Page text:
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Publication numberUS6002098 A
Publication typeGrant
Application numberUS 08/875,676
PCT numberPCT/EP1996/000263
Publication dateDec 14, 1999
Filing dateJan 23, 1996
Priority dateJan 25, 1995
Fee statusLapsed
Also published asDE19502140C1, EP0805733A1, EP0805733B1, WO1996022855A1
Publication number08875676, 875676, PCT/1996/263, PCT/EP/1996/000263, PCT/EP/1996/00263, PCT/EP/96/000263, PCT/EP/96/00263, PCT/EP1996/000263, PCT/EP1996/00263, PCT/EP1996000263, PCT/EP199600263, PCT/EP96/000263, PCT/EP96/00263, PCT/EP96000263, PCT/EP9600263, US 6002098 A, US 6002098A, US-A-6002098, US6002098 A, US6002098A
InventorsHans Pircher, Rudolf Kawalla, Reinhard Poprawe, Gerd Susek
Original AssigneeThyssen Stahl Aktiengesellschaft
Export CitationBiBTeX, EndNote, RefMan
External Links: USPTO, USPTO Assignment, Espacenet
Laser-assisted plating of strip
US 6002098 A
Abstract
Process for the joining of strips and/or sheets of metallic materials, wherein the strips/sheets are introduced converging on one another at an angle into a roll nip, the surfaces coming into contact with one another being heated, but not melted by a laser beam immediately prior to physical contact and the strips/sheets being so pressed together in a directly following joining pass that they are rigidly connected to one another at material surfaces brought into contact.
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Claims(27)
We claim:
1. A process for joining a first metallic sheet to a second metallic sheet, comprising:
heating at least a portion of said first metallic sheet which is substantially free of low-melting metallic surfaces with a laser beam to a non-melting temperature immediately prior to introducing said first metallic sheet into a roll nip thereby to form a joining zone on said first metallic sheet;
introducing said first metallic sheet and said second metallic sheet into said roll nip at an acute angle to each other and offset with respect to their longitudinal axes such that said second metallic sheet overlaps said joining zone and a portion of said second metallic sheet forms an overlap zone which extends beyond a width of said first metallic sheet, said first metallic sheet and said second metallic sheet being pressed against one another with a predetermined pressure in a roll pass of said roll nip so they are joined along said joining zone; and
exerting a counter pressure against the overlap zone of said second metallic sheet in said roll pass to prevent shearing off of said overlap zone.
2. A process according to claim 1, wherein the laser beam has an energy density less than about 3 kWh/M2 in a zone of the surface portion heated by the laser.
3. A process according to claim 1, wherein said counter pressure is applied by an underlay sheet located adjacent to said first metallic sheet and positioned against said overlap zone of said second metallic sheet.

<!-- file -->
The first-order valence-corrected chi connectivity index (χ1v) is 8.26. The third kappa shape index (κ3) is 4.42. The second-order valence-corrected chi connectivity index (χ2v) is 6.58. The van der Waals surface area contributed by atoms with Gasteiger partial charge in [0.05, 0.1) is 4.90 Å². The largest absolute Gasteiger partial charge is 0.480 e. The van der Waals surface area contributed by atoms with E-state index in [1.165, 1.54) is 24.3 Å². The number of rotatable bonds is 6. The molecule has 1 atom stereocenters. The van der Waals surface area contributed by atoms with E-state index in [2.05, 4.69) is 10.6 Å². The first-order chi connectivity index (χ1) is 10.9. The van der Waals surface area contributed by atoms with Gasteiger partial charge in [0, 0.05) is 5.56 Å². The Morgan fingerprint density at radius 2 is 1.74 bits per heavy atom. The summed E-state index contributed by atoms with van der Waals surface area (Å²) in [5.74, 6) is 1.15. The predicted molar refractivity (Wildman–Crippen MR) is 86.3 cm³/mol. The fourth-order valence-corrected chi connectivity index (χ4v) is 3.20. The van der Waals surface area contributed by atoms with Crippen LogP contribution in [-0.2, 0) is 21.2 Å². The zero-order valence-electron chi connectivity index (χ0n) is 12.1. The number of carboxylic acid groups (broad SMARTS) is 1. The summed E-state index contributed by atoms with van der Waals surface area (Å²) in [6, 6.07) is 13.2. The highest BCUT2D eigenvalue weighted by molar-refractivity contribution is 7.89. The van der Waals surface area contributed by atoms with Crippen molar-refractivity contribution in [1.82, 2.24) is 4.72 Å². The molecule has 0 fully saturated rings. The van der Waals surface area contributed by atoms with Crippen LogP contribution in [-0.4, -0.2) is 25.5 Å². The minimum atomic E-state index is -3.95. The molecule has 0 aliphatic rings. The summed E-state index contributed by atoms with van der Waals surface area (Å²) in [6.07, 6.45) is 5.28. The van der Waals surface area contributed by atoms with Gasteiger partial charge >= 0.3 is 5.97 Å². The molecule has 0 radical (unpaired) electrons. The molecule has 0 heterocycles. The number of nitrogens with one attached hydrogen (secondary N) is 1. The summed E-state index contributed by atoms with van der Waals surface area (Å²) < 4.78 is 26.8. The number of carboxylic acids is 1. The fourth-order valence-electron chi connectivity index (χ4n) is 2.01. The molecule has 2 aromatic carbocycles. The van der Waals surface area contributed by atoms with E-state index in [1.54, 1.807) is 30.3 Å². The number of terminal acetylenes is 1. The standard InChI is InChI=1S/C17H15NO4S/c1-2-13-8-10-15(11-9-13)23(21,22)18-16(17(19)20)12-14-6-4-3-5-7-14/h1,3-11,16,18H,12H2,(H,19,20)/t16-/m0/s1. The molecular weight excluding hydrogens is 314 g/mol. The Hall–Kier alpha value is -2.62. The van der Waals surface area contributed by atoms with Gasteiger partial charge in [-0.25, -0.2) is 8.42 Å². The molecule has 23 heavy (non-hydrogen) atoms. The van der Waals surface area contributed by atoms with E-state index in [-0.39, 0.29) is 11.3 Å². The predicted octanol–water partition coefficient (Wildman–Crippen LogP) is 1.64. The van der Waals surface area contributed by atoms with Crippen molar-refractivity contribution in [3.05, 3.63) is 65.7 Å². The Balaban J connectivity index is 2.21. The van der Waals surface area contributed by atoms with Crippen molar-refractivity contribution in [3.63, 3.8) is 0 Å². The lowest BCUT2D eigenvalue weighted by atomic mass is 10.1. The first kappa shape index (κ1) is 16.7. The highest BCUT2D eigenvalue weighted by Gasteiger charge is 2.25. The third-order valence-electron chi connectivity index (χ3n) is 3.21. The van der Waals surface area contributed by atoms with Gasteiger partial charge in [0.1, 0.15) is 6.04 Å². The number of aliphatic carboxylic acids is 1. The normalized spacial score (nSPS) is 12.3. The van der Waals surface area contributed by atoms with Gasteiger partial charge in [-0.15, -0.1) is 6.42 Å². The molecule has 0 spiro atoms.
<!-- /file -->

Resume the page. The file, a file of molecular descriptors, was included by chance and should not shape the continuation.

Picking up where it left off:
4. A process according to claim 1, wherein said counter pressure is applied by a suitably calibrated roll located adjacent to said first metallic sheet and positioned against said overlap zone of said second metallic sheet.
5. A process according to claim 1, wherein said step of heating is performed in a protective atmosphere for preventing oxidation of the joining zone prior to said step of introducing.
6. A process according to claim 1, wherein said laser beam is linearly focusable parallel with the roll nip, a width of focus of said laser beam determining a width of the joining zone.
7. A process according to claim 1, wherein said step of heating includes scanning the laser beam parallel with the roll nip, a scanning width of said laser beam determining a width of the joining zone.
8. A process according to claim 1, wherein the laser beam is pulsed.
9. A process according to claim 1, wherein the laser beam is continuous.
10. A process according to claim 1, further comprising:
cold rolling said first and second metallic sheets following a mutual joining thereof by said roll pass.
11. A process according to claim 1, further comprising:
annealing said first and second metallic sheets following a mutual joining thereof by said roll pass.
12. A process according to claim 1, wherein said sheets are comprised of at least one material selected from the group consisting of steel, aluminum, copper and brass.
13. A process according to claim 1, wherein at least one of said sheets is a metallic strip.
14. A process for joining a first metallic sheet to a second metallic sheet, comprising:
heating at least a portion of said first metallic sheet which includes a low-melting metallic surface with a laser beam to a temperature sufficient to melt said low-melting surface but not a remainder of said first metallic sheet immediately prior to introducing said first metallic sheet into a roll nip thereby to form a joining zone on said first metallic sheet;